x Prefacedifferent dialects; the basic principles of defining quality and taking it into accountthroughout all the activities of the ‘business’ are common. Quality has to be managed – itdoes not just happen. Understanding and commitment by senior management, effectiveleadership, teamwork, and good process management, are fundamental parts of the recipefor success. I have tried to use my extensive research and consultancy experience to takewhat is to many a jigsaw puzzle and assemble a comprehensive, practical, working modelfor total quality – the rewards of which are greater efficiencies, lower costs, improvedreputation and customer loyalty. Moreover, I have tried to show how holistic TQM now is,embracing the most recent models of ‘excellence’, six sigma, and a host of other managementmethods and teachings.To support the text, there are seven brand new case studies and four which have beenrevised and updated from the previous edition. I have again presented these at the end of thetext, with guidance notes on which parts of the book are illustrated by the particularcases.The book should meet the requirements of the increasing number of students who need tounderstand the part TQM may play in their courses on science, engineering, or management.I hope that those engaged in the pursuit of professional qualifications in the management ofquality, such as memberships of the Institute of Quality Assurance, the American Society forQuality, or the Australian Organization for Quality, will make this book an essential part oftheir library. With its companion book, Statistical Process Control (now in its fifth edition),Total Quality Management: text and cases documents a comprehensive approach, one that hasbeen used successfully in many organizations throughout the world.I would like to thank my colleagues in the European Centre for Business Excellence andOakland Consulting plc for the sharing of ideas and help in their development. The book isthe result of many years’ collaboration in assisting organizations to introduce good methodsof management and embrace the concepts of total quality. I am most grateful to Jan Selbywho once again converted a patchwork quilt of scribble and typescript into error-freeelectronic form. John S. Oakland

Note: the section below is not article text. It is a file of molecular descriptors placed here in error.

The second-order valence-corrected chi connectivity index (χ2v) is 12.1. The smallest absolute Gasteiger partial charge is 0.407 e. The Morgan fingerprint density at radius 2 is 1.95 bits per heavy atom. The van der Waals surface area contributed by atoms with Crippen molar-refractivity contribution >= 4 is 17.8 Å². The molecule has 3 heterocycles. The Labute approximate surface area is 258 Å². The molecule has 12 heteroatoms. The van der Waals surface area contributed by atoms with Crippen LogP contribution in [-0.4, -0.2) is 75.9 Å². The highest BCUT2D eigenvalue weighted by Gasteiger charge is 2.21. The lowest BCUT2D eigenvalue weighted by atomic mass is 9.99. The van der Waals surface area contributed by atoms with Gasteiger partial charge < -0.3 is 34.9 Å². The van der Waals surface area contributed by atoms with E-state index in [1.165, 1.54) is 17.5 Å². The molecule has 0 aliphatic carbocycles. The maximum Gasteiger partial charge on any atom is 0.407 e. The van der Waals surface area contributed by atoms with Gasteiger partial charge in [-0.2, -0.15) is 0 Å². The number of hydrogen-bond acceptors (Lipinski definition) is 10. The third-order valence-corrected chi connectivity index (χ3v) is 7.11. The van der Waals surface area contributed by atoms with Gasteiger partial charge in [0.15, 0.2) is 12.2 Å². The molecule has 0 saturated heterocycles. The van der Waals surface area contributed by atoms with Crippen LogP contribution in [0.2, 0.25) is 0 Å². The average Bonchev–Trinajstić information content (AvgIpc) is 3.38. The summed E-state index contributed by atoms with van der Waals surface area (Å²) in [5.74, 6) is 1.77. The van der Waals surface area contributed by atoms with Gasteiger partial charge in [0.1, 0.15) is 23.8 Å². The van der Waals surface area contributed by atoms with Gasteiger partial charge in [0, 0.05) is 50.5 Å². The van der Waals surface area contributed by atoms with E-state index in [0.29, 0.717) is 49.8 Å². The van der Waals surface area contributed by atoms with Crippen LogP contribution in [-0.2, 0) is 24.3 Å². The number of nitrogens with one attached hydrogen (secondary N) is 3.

Part 1The Foundations ofTQM Good order is the foundation of all good things. Edmund Burke, 1729–1797, from ‘Reflections on the Revolution in France’ Planning Performance People Process
C h a p t e r 1 Understanding quality Quality, competitiveness and customersWhatever type of organization you work in – a hospital, a university, a bank, an insurancecompany, local government, an airline, a factory – competition is rife: competition forcustomers, for students, for patients, for resources, for funds. Any organization basicallycompetes on its reputation – for quality, reliability, price and delivery – and most people nowrecognize that quality is the most important of these competitive weapons. If you doubt that,just look at the way some organizations, even whole industries in certain countries, haveused quality to take the heads off their competitors. American, British, French, German,Italian, Japanese, Spanish, Swiss, Swedish organizations, and organizations from othercountries have used quality strategically to win customers, steal business resources orfunding, and be competitive. Moreover, this sort of attention to quality improvesperformance in reliability, delivery, and price.For any organization, there are several aspects of reputation which are important:1 It is built upon the competitive elements of quality, reliability, delivery, and price, of which quality has become strategically the most important.2 Once an organization acquires a poor reputation for quality, it takes a very long time to change it.3 Reputations, good or bad, can quickly become national reputations.4 The management of the competitive weapons, such as quality, can be learned like any other skill, and used to turn round a poor reputation, in time.Before anyone will buy the idea that quality is an important consideration, they would haveto know what was meant by it.